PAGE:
Coronavirus vaccination: because of this, you’ll be requested to not rub or therapeutic massage the injection web site after vaccination

Some localized reactions to the vaccines, such as stiffness or slight swelling at the injection site, can be very painful and make it difficult to move your arm. While massaging the area or a soothing rub seems very helpful in relieving inflammation, experts advise against doing so with vaccines. Rapid rubbing at the injection site can also be bad.

One of the main reasons this is recommended is because of the way the vaccines are injected, that is, by the intramuscular route. For intramuscular vaccines (most COVID-19 vaccine syringes are currently administered through this agent), rubbing, pinching, or massaging the injection site may make the vaccine less effective. While it does appear to relieve and relieve pain after vaccination, massage at this point can rarely cause the drug to flow back through the subcutaneous tissue in the deepest layer of the skin, so it’s best to avoid for the time being. Some also suggest that the vaccines be pressed very gently into the arm, so such an action could also lead to undesirable effects.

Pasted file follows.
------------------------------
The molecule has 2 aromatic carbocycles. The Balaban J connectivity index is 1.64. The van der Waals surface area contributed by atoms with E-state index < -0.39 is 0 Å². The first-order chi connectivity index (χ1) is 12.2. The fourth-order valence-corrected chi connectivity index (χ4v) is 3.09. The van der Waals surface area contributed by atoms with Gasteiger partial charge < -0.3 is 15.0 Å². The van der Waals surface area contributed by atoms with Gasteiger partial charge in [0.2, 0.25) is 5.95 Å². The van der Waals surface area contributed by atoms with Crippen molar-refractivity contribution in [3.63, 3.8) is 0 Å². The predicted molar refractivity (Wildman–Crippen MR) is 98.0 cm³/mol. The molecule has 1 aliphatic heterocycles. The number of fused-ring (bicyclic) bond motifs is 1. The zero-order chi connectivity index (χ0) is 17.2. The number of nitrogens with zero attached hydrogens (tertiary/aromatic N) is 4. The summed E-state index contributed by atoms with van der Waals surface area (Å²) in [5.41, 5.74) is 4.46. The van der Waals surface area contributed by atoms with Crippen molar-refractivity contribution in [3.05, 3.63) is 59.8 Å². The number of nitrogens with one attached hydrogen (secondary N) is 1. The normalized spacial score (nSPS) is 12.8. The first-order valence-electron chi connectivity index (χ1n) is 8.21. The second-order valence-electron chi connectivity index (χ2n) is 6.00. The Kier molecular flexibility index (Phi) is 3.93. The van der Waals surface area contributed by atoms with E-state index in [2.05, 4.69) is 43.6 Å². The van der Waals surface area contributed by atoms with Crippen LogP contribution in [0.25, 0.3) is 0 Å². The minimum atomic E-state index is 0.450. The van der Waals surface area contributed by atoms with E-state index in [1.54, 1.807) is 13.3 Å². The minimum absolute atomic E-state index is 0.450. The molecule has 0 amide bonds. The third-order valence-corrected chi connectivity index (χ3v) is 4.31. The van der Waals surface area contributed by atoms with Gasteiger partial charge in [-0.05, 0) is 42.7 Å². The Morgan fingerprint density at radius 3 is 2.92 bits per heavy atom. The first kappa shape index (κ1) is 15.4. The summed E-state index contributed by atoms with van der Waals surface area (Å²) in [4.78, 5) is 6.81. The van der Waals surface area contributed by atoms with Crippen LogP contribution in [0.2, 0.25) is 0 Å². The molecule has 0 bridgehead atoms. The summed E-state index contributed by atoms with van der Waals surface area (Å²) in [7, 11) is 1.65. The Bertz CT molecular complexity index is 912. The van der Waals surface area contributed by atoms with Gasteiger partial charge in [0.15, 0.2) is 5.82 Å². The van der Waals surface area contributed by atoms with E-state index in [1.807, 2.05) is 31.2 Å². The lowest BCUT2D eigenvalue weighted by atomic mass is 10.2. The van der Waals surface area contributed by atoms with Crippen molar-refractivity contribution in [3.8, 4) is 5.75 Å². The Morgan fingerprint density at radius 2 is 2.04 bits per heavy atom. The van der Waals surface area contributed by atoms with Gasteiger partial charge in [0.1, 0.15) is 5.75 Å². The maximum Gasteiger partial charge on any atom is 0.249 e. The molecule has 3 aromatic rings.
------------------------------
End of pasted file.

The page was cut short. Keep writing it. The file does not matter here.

Vaccinators also suggest that rubbing or massaging should be avoided immediately after or hours after vaccination when the vaccine drug is expected to peak and thus avoid counter-absorption.

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